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Pros and cons of a detached home vs. attached home

The Millenial generation gets blamed for ruining American institutions. But homeownership is not one of them. Like their parents or grandparents, many Millennials still define the American dream as owning their own home.

For some, that means a house and a lawn and a property line. For others, the goal is a low-maintenance condo or townhome as a crash pad for an active lifestyle. Let’s look at some of the pros and cons of buying a detached home versus an attached home.

Many Millenials are opting for a house and yard of their own

Homeownership has been elusive for Millennials, for a variety of reasons from lesser earning power to exorbitant real estate prices. Still, adults under the age of 36 (the Millennial generation) now make up the biggest segment of homebuyers – most of them first-time homeowners. After deciding to move on from renting (or living with Mom and Dad), an increasing number are choosing to buy a detached single-family house.

The pros:

  • Space and privacy – More square footage, more separation from noisy/nosy neighbors
  • Location, location, location – More options (layout, neighborhood, traffic, aesthetics)
  • Freedom – You can do what you want with your property.

The cons:

  • Maintenance – You are responsible for upkeep and repairs.
  • Cost – Detached homes generally cost more than townhouses or condos.

Detached homes are often preferred by couples who have kids or plan to start a family.

Other Millenials don’t want to tied down by a home

A big front lawn is great … until it needs mowing. Then you’re either cutting the grass yourself or paying someone to do it. All the maintenance adds up – dollarwise and timewise. Thus many homebuyers intentionally choose (or later change to) condominium or townhome living.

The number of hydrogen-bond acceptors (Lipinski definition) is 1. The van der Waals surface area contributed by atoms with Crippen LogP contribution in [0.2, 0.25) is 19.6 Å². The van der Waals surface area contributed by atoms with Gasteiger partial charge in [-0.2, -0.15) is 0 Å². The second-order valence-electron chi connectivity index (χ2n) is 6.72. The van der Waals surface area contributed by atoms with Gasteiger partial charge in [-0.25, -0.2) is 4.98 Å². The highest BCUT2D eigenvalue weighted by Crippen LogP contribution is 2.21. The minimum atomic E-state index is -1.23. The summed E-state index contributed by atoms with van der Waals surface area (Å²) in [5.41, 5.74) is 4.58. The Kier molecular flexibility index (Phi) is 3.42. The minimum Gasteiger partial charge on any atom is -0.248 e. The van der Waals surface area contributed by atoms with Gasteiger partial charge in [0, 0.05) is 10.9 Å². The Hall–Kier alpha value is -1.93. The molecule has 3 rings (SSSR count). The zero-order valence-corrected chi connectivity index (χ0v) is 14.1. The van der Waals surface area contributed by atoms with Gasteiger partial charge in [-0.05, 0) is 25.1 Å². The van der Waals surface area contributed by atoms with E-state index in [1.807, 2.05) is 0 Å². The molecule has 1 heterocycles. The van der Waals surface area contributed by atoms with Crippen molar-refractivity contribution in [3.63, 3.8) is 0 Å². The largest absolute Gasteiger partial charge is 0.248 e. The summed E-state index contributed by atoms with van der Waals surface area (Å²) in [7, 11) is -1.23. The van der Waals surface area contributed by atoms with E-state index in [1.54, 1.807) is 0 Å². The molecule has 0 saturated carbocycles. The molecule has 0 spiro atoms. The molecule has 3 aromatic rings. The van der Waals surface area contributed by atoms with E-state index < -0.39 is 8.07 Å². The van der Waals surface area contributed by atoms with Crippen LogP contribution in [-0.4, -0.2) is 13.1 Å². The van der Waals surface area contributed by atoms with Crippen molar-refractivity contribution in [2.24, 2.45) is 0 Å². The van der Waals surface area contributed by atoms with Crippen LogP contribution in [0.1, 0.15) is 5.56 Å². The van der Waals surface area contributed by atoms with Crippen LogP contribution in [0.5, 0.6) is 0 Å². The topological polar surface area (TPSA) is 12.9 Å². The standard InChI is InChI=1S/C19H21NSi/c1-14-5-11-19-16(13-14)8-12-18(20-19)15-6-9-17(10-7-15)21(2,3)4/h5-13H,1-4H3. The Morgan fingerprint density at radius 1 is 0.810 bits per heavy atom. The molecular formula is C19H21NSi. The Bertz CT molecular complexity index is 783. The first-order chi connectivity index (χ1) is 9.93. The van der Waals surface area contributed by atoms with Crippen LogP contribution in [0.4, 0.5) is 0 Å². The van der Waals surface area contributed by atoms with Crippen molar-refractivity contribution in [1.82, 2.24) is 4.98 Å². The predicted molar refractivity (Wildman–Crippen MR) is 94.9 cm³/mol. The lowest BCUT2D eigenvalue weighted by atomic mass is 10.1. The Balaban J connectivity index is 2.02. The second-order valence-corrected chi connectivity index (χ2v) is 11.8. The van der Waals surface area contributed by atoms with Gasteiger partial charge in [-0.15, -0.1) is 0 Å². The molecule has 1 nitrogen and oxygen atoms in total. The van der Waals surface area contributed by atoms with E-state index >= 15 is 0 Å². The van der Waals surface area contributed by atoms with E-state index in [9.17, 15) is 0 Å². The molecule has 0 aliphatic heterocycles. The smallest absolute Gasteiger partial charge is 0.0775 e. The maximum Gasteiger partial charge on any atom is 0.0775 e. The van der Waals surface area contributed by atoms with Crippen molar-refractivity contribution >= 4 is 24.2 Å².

The pros:

  • Lower mortgage – If you don’t need all that space, put the money to other uses.
  • Low maintenance – Lawn care, snow removal and exterior maintenance are not your problem.
  • Amenities – Townhome and condo complexes often offer a pool, gym, party room and other perks.
  • Location, location, location – Many offer ready access to highways, walkable shopping and dining

The cons:

  • Homeowner associations (HOA) – Steep fees, draconian rules, pet policies
  • Cookie cutter – Every unit looks exactly the same.
  • Neighbors – Shared driveways, thin walls, common areas

These are generalities. Upscale townhomes and condos can be pricier than houses of comparable square footage. Some HOAs are more liberal with their rules, and certain New Jersey townships are stricter about you can do with your detached home. Your real estate agent can steer you in the right direction.

Protecting your home sweet home: get legal advice on the front end

Whether you choose attached or detached, it is prudent to get legal counsel before you go through with the transaction. Common legal issues with detached homes are liens and other issues with the title, undisclosed defects and needed repairs, financing issues and fraud. When purchasing a townhouse or condo unit, you need to fully understand the covenants, conditions and restrictions (CC&R), including association fees, subletting, visitors, etc.

The Law Office of Rajeh A. Saadeh advises clients in negotiation, due diligence and consummation of residential real estate transactions, and also handles real estate litigation such as breach of contract, property disputes and HOA conflicts.